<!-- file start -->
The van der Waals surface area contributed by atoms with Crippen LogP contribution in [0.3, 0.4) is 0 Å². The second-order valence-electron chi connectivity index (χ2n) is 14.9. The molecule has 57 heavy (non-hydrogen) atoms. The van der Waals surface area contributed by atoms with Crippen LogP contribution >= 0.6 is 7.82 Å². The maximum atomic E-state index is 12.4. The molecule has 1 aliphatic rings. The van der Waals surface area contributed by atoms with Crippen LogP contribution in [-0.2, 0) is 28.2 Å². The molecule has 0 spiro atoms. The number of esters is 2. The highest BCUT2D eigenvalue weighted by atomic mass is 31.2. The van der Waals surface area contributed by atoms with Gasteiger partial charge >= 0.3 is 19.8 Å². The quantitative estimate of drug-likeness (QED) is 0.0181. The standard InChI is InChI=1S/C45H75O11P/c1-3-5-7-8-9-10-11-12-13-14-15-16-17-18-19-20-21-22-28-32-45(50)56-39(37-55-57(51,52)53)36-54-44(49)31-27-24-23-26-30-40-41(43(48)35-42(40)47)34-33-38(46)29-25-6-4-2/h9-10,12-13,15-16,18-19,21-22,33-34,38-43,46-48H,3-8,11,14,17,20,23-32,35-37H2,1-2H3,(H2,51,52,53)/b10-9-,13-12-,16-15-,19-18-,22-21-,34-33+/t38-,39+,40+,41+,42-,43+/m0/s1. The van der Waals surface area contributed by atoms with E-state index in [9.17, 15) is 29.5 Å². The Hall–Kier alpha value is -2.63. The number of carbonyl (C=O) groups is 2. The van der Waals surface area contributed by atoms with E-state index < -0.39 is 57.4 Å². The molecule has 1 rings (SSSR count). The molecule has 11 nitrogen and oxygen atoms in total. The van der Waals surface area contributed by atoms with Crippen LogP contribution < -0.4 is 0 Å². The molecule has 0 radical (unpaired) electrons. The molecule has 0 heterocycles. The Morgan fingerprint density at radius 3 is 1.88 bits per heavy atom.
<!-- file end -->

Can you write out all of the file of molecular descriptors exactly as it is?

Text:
The van der Waals surface area contributed by atoms with Crippen LogP contribution in [0.3, 0.4) is 0 Å². The second-order valence-electron chi connectivity index (χ2n) is 14.9. The molecule has 57 heavy (non-hydrogen) atoms. The van der Waals surface area contributed by atoms with Crippen LogP contribution >= 0.6 is 7.82 Å². The maximum atomic E-state index is 12.4. The molecule has 1 aliphatic rings. The van der Waals surface area contributed by atoms with Crippen LogP contribution in [-0.2, 0) is 28.2 Å². The molecule has 0 spiro atoms. The number of esters is 2. The highest BCUT2D eigenvalue weighted by atomic mass is 31.2. The van der Waals surface area contributed by atoms with Gasteiger partial charge >= 0.3 is 19.8 Å². The quantitative estimate of drug-likeness (QED) is 0.0181. The standard InChI is InChI=1S/C45H75O11P/c1-3-5-7-8-9-10-11-12-13-14-15-16-17-18-19-20-21-22-28-32-45(50)56-39(37-55-57(51,52)53)36-54-44(49)31-27-24-23-26-30-40-41(43(48)35-42(40)47)34-33-38(46)29-25-6-4-2/h9-10,12-13,15-16,18-19,21-22,33-34,38-43,46-48H,3-8,11,14,17,20,23-32,35-37H2,1-2H3,(H2,51,52,53)/b10-9-,13-12-,16-15-,19-18-,22-21-,34-33+/t38-,39+,40+,41+,42-,43+/m0/s1. The van der Waals surface area contributed by atoms with E-state index in [9.17, 15) is 29.5 Å². The Hall–Kier alpha value is -2.63. The number of carbonyl (C=O) groups is 2. The van der Waals surface area contributed by atoms with E-state index < -0.39 is 57.4 Å². The molecule has 1 rings (SSSR count). The molecule has 11 nitrogen and oxygen atoms in total. The van der Waals surface area contributed by atoms with Crippen LogP contribution < -0.4 is 0 Å². The molecule has 0 radical (unpaired) electrons. The molecule has 0 heterocycles. The Morgan fingerprint density at radius 3 is 1.88 bits per heavy atom.